Running is one of the best forms of exercise there is. It pushes your cardiovascular system to work harder (making your heart muscle stronger and more efficient), it works your body's ability to use oxygen with every breath you take (your VO2 max), it even helps improve a little on your aerobic capacity (which is determined by genes) by pushing the lungs to expand a little more. It strengthens your legs, helps your arms, neck, back, hips and spine synchronize and, when you're having a blast, it also makes you feel free. In total control of your body and your life. 

Running is also a weird exercise. When done right, at cruising speed, it hardly burns any more calories than walking. This is because when you break into a run your body does so because the speed of your motion is too uncomfortable for walking and running helps your body optimize its use of resources. Experienced runners use the musculoskeletal framework of the body to transfer most of the load generated by running to the bones, with the muscles barely doing any work at all. In order for them to burn up fuel and improve their fitness they have to level up, pushing their body past its comfort zone.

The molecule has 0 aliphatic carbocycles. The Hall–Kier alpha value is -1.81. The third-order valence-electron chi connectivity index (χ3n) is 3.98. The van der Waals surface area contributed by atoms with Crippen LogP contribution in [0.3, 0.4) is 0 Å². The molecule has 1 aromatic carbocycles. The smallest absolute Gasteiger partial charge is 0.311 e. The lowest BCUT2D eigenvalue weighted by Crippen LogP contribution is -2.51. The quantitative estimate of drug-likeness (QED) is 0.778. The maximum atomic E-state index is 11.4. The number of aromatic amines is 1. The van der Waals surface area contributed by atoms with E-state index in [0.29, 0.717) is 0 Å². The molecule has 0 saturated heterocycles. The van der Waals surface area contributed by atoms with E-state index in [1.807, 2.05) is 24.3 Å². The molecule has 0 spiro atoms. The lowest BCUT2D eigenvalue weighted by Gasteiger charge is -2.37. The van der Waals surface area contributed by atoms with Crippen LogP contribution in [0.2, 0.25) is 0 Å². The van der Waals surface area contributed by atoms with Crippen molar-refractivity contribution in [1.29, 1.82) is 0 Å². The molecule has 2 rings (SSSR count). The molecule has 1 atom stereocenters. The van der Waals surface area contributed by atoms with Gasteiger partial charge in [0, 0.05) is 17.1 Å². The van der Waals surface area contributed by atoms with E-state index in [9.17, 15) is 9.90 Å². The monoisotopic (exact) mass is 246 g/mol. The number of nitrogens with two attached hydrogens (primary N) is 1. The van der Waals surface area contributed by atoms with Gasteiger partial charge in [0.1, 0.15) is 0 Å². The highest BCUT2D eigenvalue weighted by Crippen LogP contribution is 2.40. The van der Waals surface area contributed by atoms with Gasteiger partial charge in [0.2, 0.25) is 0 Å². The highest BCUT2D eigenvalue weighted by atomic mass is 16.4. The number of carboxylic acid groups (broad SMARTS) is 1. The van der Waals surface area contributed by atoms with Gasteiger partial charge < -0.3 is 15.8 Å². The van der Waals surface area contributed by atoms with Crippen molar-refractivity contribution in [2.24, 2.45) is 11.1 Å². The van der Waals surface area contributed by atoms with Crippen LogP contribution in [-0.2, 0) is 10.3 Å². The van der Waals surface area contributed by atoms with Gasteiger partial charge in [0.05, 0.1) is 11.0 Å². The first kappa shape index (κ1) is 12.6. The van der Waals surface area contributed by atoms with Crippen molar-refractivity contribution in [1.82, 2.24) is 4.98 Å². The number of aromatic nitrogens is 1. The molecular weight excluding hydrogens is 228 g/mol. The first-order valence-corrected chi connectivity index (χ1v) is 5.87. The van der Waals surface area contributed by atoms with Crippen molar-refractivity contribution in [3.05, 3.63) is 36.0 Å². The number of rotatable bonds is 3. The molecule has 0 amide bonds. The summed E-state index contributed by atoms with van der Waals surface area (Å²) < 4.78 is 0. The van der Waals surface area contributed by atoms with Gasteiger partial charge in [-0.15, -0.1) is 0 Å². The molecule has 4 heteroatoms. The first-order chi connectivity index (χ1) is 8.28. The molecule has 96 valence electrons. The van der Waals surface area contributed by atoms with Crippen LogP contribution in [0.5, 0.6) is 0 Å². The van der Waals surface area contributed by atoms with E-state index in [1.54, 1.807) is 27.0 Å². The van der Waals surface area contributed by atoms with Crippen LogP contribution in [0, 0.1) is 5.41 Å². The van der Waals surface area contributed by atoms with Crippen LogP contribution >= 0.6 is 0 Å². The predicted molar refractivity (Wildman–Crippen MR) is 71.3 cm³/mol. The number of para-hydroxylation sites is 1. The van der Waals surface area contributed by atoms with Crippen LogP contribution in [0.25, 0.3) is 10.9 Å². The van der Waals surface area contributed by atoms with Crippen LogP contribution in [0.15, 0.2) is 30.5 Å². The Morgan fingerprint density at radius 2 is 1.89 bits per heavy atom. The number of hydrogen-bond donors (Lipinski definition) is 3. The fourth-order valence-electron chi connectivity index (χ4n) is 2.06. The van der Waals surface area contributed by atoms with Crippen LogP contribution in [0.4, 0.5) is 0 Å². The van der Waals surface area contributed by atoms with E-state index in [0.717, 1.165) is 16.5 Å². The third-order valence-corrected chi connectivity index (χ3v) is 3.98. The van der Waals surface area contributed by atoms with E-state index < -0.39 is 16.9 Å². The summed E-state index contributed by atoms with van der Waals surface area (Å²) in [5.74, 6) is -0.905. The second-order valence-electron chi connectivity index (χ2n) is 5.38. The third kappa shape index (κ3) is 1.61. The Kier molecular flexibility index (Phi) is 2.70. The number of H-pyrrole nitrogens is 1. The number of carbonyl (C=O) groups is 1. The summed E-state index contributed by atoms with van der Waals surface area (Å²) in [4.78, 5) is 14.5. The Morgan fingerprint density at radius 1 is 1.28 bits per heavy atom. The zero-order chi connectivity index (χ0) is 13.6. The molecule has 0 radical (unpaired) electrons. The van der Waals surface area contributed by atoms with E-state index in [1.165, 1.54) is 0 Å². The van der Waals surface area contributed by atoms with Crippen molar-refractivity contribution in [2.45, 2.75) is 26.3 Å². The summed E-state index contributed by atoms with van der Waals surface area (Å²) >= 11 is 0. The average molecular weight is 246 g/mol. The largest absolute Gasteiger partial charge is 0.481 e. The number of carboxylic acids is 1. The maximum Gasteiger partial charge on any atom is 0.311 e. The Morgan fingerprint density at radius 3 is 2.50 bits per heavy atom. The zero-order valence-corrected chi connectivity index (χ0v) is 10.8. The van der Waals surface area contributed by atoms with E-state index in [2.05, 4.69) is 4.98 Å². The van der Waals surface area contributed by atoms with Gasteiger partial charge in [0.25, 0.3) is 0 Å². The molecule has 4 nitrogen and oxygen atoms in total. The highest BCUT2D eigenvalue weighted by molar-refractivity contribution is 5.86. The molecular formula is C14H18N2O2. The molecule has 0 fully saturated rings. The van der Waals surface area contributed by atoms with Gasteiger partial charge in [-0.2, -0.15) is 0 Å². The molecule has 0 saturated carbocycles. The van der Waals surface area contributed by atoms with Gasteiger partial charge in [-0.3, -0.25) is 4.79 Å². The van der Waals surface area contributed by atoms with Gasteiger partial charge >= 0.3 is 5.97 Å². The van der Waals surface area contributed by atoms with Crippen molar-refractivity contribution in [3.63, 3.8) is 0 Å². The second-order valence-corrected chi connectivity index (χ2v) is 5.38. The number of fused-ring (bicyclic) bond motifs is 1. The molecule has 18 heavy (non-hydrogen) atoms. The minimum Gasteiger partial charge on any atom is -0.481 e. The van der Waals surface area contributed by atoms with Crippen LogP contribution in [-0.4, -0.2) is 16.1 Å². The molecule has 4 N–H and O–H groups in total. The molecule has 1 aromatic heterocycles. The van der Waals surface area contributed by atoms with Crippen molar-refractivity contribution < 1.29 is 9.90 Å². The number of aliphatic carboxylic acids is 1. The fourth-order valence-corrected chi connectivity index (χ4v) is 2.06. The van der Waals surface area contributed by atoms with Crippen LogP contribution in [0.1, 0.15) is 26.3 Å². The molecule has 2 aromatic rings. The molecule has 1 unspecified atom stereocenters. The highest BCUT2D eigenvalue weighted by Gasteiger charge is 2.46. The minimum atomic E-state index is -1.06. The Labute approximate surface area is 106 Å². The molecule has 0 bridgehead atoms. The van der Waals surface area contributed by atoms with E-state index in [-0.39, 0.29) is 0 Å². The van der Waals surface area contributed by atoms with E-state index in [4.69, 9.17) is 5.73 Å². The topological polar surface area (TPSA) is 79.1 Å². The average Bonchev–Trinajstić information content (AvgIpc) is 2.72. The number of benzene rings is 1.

Form is critical. It helps to save energy and run more efficiently and it avoids injuries.

The reasons we get tired when we run are: 

- Our muscles get tired from the vibrations of our feet hitting the ground all the time;
- Our intercostal muscles get tired of lifting the diaphragm so we can take a deeper breath (for a look at the mechanics of breathing check this article out);
- We use up all the available fuel in our body;
- We are unable to get sufficient oxygen in the muscles for them to work properly;
- Our cardiovascular system is unable to cope with the load and blood flow to the muscles is restricted;
- Our muscles work at cross-purposes to each other creating huge energy inefficiencies that make running harder

Each of these six reasons is underpinned by a massive number of biochemical and neurological steps that involve the creation of ATP in the body, the release and absorption of calcium ions and the hemoglobin levels in your bloodstream. The good news is that regardless of the complexity of it all, good running form minimizes the stress that's felt by the muscles which means that even if nothing else changes in your body (your heart does not get stronger with time, your VO2 Max levels remain the same, your muscles do not become resistant to fatigue) you will still see a gain in your ability to run faster, longer. 

At its very core, a great running form is designed to negate, as much as possible, the stress load of running on the body and make the task of transporting your body, at speed, under its own power, look effortless.